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The Date of the Exodus: The Historical Study of Scripture Dennis Bratcher Fixing the date of the exodus has proven to be one of those contentious areas of biblical study that has produced two opposing views.
As with many biblical historical issues, the two views are more a clash of how people view Scripture and differing methods of study based on those views than they are a result of conflicting interpretation of the historical evidence.
Historical questions about the Bible first came to the forefront of biblical study as a distinct field for research in the 19th century as part of the development of modern historical investigation.
That historical study focused on two distinct aspects, the study of ancient documents and the study of actual historical artifacts such as the ruins of ancient cities. It is not that people had failed to ask historical questions before the 19th century, only that specific methods of research emerged then as the primary tools of historians.
The particular ways of examining ancient documents that came to be called historical-critical investigation and the emergence Gen 480 case study archaeology and related fields shifted the historical questions into a new arena.
In terms of the Bible, prior to the 19th century, Scripture was basically accepted for what it appeared to say without careful examination of the details of how things were said, or how the biblical recounting of history related to historical sources outside the Bible.
The new methods of historical investigation forced Scripture to be viewed from both of those perspectives. Historians are primarily concerned with objective data, with determining "what really happened. However, historians are quick to point out that total objectivity is not really possible since everyone brings certain perceptions and points of view to such tasks.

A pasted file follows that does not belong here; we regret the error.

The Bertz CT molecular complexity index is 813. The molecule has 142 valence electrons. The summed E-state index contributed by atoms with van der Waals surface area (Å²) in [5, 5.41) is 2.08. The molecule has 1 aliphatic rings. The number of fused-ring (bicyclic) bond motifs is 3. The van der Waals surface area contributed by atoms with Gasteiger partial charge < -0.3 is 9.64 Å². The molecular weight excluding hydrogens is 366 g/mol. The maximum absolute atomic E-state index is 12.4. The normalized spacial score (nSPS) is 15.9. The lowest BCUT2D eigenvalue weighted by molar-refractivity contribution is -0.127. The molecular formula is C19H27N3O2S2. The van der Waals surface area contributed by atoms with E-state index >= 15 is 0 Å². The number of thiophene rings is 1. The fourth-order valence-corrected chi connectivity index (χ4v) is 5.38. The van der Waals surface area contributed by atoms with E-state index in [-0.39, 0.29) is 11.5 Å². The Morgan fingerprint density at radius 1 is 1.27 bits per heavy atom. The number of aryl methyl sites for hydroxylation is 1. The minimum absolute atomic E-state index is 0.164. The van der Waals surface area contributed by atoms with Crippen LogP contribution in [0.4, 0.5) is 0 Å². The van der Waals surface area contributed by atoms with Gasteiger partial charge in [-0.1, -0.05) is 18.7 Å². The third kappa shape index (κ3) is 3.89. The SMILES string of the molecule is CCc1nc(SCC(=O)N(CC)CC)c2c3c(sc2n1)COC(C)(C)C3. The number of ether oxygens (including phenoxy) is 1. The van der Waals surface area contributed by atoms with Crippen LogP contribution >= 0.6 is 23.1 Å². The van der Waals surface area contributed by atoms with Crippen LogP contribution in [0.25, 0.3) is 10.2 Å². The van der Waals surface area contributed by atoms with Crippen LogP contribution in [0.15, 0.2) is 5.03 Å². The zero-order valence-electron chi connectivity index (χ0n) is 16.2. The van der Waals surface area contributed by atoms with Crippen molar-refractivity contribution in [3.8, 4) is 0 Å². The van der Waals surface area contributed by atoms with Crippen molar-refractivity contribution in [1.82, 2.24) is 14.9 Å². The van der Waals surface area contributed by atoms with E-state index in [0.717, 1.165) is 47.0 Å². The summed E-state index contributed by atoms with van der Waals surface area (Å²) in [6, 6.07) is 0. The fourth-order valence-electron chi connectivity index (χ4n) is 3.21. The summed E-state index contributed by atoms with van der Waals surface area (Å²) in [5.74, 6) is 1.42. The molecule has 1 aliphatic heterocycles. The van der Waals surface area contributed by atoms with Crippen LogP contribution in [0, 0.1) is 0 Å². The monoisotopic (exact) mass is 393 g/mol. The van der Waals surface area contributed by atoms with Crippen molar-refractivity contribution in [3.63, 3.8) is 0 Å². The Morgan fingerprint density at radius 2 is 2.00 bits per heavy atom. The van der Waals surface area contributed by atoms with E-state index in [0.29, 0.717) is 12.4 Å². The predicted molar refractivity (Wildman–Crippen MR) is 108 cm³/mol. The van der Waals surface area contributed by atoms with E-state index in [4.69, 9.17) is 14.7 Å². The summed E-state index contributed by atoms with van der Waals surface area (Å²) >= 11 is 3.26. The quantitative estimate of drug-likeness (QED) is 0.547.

So, there is the recognition that all history writing is a matter of interpretation within certain assumptions. However, the historian works to identify and understand the perspectives and points of view that lie within Gen 480 case study documents, at the same time that they try to identify and understand their own point of view that allows them to see the evidence in certain ways.
This concern with objectivity leads historians to focus on data that can be verified, and not simply to assume that whatever is said in ancient texts, including Scripture, is exactly what happened from some supposed objective point of view.
It is this approach in dealing with ancient texts as only possible sources of historical information awaiting verification from other sources that has led to some of the conflict over historical questions in Scriptures. Certain perspectives on the nature of Scripture contend that the Bible is simply an exact unbiased account of what happened, the essence of historical reporting, and is to be believed as totally accurate in all historical details simply because it is Scripture.
And yet historians do not start with this assumption, since they are trying to be objective in looking at the data. And that data from a variety of sources does not always lead them to conclude that the Bible is that kind of totally unbiased and always absolutely reliable historical reporting.